The Mornin' Mail is published every weekday except major holidays
Tuesday, March 1, 2011 Volume XIX, Number 173

did ya know?.

Did Ya Know?...The Carthage Humane Society is asking for donations of canned & dry dog food and old newspapers due to an unusual amount of puppies coming into the shelter. Call 358-6402

Did Ya Know?...Spare Cat Rescue will host "Tom Cat Tuesdays each Tuesday in march. Low-cost neuter clinic. Call 358-1300 for appointment.

today's laugh

While getting a checkup, a man tells his doctor that he thinks his wife is losing her hearing. The doctor says, "You should do a simple test. Stand about 15 feet behind your wife and say ‘honey?’ Move 3 feet closer and do it again. Keep moving 3 feet closer until she finally responds." Remember how close you were when she gives you an answer. That will help me know how bad her hearing loss is.

About a month later the same guy is at the doctor again and the doctor asks, "Well, did you do that experiment with your wife’s hearing?" The man says "yes". "How close did you get before she answered?" "Well, by the time I got about 3 feet away she just turned around and said "For the FIFTH TIME... WHAT???"


I just can’t stop my hands shaking!"

"Do you drink a lot?"

"Not really - I spill most of it!"


A Chronological Record of Events as they have Transpired in the City and County since our last Issue.


Officer Drake found a man this morning in the grove back of Jones Brois’ coal office, near the Missouri Pacific depot, afflicted with the small pox. He was sitting dejected in the shade and appeared to have a rather severe case.

"I walked down from Lamar last night," said he, "leaving there to avoid quarantine and the pest house. I don’t propose to have any pest house business in mine."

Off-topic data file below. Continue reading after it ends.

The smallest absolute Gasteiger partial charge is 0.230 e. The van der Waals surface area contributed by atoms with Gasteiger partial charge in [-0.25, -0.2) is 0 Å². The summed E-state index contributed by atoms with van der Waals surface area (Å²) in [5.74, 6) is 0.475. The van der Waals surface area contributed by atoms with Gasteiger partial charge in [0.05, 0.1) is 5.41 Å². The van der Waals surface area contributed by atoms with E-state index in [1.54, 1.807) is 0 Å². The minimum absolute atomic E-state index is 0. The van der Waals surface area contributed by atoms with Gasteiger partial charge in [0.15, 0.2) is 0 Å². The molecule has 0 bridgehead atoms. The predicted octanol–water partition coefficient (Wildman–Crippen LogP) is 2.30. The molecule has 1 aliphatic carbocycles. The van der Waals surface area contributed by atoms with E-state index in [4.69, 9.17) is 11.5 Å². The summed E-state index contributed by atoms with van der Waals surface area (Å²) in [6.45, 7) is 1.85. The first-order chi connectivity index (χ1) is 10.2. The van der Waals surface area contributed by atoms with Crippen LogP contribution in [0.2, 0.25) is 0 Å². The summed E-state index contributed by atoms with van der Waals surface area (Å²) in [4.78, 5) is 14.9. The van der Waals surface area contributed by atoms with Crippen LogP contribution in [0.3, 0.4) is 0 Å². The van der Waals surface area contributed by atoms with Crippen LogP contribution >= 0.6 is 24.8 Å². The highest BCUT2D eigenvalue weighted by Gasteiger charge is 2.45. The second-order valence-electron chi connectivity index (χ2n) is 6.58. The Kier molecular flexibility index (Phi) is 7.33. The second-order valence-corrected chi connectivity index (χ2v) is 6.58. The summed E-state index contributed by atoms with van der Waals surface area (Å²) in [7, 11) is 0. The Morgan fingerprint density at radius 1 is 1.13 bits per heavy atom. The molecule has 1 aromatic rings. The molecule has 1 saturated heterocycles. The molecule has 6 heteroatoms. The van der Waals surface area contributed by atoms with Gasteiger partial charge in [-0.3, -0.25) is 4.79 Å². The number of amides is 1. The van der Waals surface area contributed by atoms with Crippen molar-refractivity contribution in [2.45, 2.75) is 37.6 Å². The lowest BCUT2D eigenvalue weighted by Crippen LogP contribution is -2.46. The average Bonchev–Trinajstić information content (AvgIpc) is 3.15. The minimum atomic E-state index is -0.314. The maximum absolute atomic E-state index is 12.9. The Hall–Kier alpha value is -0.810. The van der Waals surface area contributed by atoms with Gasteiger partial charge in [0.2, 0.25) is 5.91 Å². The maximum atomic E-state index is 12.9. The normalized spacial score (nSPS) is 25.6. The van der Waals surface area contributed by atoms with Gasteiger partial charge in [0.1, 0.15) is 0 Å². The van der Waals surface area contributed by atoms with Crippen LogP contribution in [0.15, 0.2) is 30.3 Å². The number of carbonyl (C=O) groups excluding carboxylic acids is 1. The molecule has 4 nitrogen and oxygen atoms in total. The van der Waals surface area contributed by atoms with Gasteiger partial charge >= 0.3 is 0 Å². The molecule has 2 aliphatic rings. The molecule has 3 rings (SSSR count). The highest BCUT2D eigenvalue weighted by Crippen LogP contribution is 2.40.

"Well you can’t do yourself justice hiding out in groves and wayside places," said Officer Drake. "You will catch cold, and then you may croke. Besides we can’t allow you at large in the city this way. You’ll be treated well in the pest house. You must either go there or get out of town."

The fellow thereupon started north on the Missouri Pacific. Judging by the show the disease made on his hands, it is a wonder he was able to use his feet at all.

  Today's Feature

Representative Flanigan Selected to Chair

Joint Committee on Legislative Research.

State Rep. Tom Flanigan, R-Carthage, has been selected by his colleagues to lead the Joint Committee on Legislative Research as chairman of the committee

The Joint Committee on Legislative Research is a non-partisan legislative research agency that serves the members and staff of the Missouri General Assembly. The 20-member committee, made up of 10 members from each the House and Senate, is not a policy making group and formulates no legislative program. Its staff renders technical and professional assistance as may be requested by the General Assembly. Staff members provide bill drafting assistance, prepare concurrent and courtesy resolutions, operate a legislative reference library and publish the Revised Statutes of Missouri .